During the pandemic, the U.S. housing market was red hot. Homebound people looked for new places to live, millennials were looking for their first homes, and low-interest record rates enticed buyers. When the slowdown came, it came quickly—spurred by inflation and the Federal Reserve’s hike of interest rates.

Bidding wars and lines to see open houses have subsided, as have sellers’ expectations of exorbitant sales prices.

So, where do home sellers and buyers stand right now?

Here are the significant factors behind the topsy-turvy housing market.


Mortgage rates

T90% of all mortgages are for a 30-year fixed mortgage. The rate for that type of mortgage has just about doubled in the past year.

For home buyers, buying a $400,000 home costs $700 more per month now than it did in January 2022.


High prices, low supply

Prices on homes went up during the pandemic and have not come down. Those prices are 43% higher now than at the pandemic’s start.

Although 27% more homes are on the market than a year ago, it is not enough to meet demand. There has been a shortage of homes, compared to willing and able buyers, for years. When looking back to 2019, the active inventory is 43% lower than it was then.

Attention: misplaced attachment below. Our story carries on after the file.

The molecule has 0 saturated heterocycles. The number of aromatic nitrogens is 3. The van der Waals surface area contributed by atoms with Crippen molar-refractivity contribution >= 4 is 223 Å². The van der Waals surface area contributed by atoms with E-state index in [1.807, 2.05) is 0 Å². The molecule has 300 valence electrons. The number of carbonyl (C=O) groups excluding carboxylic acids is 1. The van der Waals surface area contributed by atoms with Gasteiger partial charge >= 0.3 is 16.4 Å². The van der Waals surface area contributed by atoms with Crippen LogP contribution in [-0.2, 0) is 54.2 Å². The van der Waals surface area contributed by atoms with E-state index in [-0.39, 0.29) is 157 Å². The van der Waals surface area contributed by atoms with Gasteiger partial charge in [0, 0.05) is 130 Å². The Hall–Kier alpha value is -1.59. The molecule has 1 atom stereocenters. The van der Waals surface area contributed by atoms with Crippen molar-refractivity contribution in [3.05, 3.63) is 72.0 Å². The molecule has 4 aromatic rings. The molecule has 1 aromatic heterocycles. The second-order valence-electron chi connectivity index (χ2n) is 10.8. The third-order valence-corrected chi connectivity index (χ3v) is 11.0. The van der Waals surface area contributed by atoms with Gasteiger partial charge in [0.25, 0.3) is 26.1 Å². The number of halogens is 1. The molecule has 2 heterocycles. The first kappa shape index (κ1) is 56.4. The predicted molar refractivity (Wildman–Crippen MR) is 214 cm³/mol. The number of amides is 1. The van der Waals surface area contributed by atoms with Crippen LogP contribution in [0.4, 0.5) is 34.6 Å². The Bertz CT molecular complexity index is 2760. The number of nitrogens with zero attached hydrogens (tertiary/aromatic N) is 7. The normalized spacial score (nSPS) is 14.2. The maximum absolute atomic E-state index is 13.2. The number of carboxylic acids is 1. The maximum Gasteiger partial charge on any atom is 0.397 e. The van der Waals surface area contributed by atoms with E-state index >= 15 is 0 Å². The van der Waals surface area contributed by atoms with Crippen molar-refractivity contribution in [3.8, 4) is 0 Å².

Housing starts are also down. According to the U. S. Census, single-family housing starts dropped 18.5% in July 2022 compared to the previous year. Fewer buyers touring model homes has meant that home builders are cutting production.


Buyers are still out there.

According to Black Knight, a mortgage technology and data provider, home prices dropped nationally by 0.77% from June to July 2022.  While that figure is a small price drop, it is the largest single-month decline since January 2011.  Buyers who are being creative, such as by looking at smaller markets, are able to find some creative way to purchase in this market,


Affordability troubles

However, the price drop has done little to mend the affordability crisis triggered by the rise in interest rates.  The week of September 9th stands as the least affordable week in the past 25 years to buy a home.

Using the monthly median income as a guide, it now takes 35.51% to meet the monthly principal and interest payments. In the previous five years, that figure was about 20%.

This affordability crisis may be the largest factor if housing prices are to decline. You have to price things, including homes, to sell.  If the price of a home is beyond the reach of a buyer, they cannot buy.


Short Term Predictions

Housing experts seem to agree that home sales through the fall and winter will be slow.  The high cost of building materials and the lack of buyers mean fewer new homes will be constructed.  Coupled with high-interest rates and a lack of older homes for sale, buyers will most likely be sitting on the sidelines regarding new purchases.